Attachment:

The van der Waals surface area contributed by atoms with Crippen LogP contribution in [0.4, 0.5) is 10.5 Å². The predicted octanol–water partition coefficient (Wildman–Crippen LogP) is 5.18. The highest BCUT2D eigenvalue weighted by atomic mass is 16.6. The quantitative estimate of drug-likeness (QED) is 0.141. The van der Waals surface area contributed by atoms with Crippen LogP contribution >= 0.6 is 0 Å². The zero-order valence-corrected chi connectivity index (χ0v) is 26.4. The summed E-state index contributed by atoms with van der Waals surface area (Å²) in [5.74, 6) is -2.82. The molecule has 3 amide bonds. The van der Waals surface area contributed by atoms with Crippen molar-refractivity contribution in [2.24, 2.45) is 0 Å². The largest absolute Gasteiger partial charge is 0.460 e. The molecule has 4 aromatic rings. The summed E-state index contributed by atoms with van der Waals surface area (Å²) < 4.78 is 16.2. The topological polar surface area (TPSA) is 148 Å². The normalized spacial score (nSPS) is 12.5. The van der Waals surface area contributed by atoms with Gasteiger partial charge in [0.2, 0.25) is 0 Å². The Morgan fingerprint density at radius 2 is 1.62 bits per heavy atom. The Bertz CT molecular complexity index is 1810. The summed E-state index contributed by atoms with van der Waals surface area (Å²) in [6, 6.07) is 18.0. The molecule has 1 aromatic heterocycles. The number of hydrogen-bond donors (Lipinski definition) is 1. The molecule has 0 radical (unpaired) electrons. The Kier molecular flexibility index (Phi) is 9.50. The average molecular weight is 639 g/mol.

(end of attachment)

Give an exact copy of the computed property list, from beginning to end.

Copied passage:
The van der Waals surface area contributed by atoms with Crippen LogP contribution in [0.4, 0.5) is 10.5 Å². The predicted octanol–water partition coefficient (Wildman–Crippen LogP) is 5.18. The highest BCUT2D eigenvalue weighted by atomic mass is 16.6. The quantitative estimate of drug-likeness (QED) is 0.141. The van der Waals surface area contributed by atoms with Crippen LogP contribution >= 0.6 is 0 Å². The zero-order valence-corrected chi connectivity index (χ0v) is 26.4. The summed E-state index contributed by atoms with van der Waals surface area (Å²) in [5.74, 6) is -2.82. The molecule has 3 amide bonds. The van der Waals surface area contributed by atoms with Crippen molar-refractivity contribution in [2.24, 2.45) is 0 Å². The largest absolute Gasteiger partial charge is 0.460 e. The molecule has 4 aromatic rings. The summed E-state index contributed by atoms with van der Waals surface area (Å²) < 4.78 is 16.2. The topological polar surface area (TPSA) is 148 Å². The normalized spacial score (nSPS) is 12.5. The van der Waals surface area contributed by atoms with Gasteiger partial charge in [0.2, 0.25) is 0 Å². The Morgan fingerprint density at radius 2 is 1.62 bits per heavy atom. The Bertz CT molecular complexity index is 1810. The summed E-state index contributed by atoms with van der Waals surface area (Å²) in [6, 6.07) is 18.0. The molecule has 1 aromatic heterocycles. The number of hydrogen-bond donors (Lipinski definition) is 1. The molecule has 0 radical (unpaired) electrons. The Kier molecular flexibility index (Phi) is 9.50. The average molecular weight is 639 g/mol.